Pragmatic Empowerment Training (PET)

The Methodology

​Pragmatic Empowerment Training (PET) is one of the cornerstones of the work of the CWWPP.  Its main aim is to increase capacity in mental health and peacebuilding by educating a wide variety of people, especially those who never have had training, formal or informal, in these areas before.  The aim is thus to create “barefoot” therapists and peacebuilders who can work on the front line in their communities under the supervision of people with further experience and education.

Another aim is to supervise people already working in the field and to use their experience to increase their knowledge and sensitivity to the issues and the people with whom they are working.

Still another aim is to de-stigmatize work with mental health.  This happens through discussions about the issues in the PET and through therapy through the back door.

An additional aim is to encourage people to exchange information and experience locally, regionally, and internationally.

The program and the methodology arose through the work of a member of the CWWPP with volunteers working with asylum seekers and refugees in The Netherlands in the late 1980s and the 1990s.  He was approached by such volunteers, as well as by professionals, who found that they were not getting the support that they needed from the institutions with which they were working and that they were becoming secondarily traumatized.  The work continued and developed further in Croatia and Bosnia-Herzegovina once the CWWPP was formed starting in the mid 1990s.  The program continually is being adapted to the needs of the participants.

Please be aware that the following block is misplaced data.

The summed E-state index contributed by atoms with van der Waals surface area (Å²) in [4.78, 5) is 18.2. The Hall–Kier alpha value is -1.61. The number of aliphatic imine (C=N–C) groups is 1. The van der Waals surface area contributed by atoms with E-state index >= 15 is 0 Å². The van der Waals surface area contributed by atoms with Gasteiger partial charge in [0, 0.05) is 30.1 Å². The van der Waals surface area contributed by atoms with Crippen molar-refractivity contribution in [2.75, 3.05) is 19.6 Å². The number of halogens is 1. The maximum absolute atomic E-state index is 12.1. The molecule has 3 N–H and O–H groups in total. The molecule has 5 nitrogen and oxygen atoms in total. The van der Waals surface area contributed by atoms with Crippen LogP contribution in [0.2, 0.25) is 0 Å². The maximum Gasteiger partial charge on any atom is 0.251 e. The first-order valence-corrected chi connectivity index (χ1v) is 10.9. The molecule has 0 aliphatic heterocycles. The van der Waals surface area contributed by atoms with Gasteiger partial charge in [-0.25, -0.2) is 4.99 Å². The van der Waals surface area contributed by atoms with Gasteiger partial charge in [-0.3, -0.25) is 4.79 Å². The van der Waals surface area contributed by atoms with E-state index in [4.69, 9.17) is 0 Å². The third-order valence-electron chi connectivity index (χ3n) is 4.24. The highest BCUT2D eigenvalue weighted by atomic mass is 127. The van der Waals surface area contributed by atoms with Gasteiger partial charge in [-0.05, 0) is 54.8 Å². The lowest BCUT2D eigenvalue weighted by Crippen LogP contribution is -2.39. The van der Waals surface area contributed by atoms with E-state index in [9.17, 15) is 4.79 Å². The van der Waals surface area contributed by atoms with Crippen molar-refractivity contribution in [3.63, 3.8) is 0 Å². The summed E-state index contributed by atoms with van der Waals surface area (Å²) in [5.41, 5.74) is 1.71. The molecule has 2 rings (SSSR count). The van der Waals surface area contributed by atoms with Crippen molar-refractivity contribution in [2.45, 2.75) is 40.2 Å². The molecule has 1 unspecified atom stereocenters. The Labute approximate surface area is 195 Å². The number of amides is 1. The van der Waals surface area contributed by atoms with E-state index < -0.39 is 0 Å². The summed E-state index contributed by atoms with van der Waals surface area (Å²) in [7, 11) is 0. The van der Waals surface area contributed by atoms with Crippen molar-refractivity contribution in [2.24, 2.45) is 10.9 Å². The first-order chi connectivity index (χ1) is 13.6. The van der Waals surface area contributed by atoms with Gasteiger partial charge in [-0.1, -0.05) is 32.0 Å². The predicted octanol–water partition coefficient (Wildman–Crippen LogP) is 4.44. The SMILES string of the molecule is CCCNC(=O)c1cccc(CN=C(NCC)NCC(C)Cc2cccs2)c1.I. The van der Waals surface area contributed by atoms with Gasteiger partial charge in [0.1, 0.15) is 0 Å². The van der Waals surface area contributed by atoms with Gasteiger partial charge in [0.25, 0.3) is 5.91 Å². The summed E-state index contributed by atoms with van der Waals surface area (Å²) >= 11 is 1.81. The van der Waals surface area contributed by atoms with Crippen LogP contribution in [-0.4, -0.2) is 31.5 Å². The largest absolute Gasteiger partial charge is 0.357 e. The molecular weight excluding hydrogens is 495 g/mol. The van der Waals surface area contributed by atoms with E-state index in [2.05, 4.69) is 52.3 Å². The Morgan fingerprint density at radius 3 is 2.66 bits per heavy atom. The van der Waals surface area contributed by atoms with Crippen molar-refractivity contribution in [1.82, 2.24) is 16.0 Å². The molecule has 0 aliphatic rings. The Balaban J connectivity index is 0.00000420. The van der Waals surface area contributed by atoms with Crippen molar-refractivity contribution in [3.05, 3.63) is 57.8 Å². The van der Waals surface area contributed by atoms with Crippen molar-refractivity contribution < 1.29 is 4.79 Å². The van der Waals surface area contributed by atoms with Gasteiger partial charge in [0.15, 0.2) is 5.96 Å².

The Content

The content of the PET varies slightly from group to group, depending on the needs and the desires of the specific participants.

The core curriculum includes:

  • a general introduction to work with people;
  • interpersonal and group communication;
  • basic psychology and counseling, particularly adapted to trauma and traumatized areas;
  • non-violent conflict transformation;
  • civil society;
  • an introduction to human rights.

The Results

Our experience has been that PET empowers people to work on the front line with groups of traumatized people in many different categories and to to work individually with people and to facilitate self-help groups.  This is particularly valuable in areas of low capacity.  This is true of many regions of the world.

Conclusion and Epilogue

We find PET a practical and relatively inexpensive way of increasing capacity in mental health and peacebuilding in areas where there is little access to more formalized care. This methodology also encourages people to get together to exchange information, skills, and experience.

The CWWPP wishes to expand the methodology and to develop it further.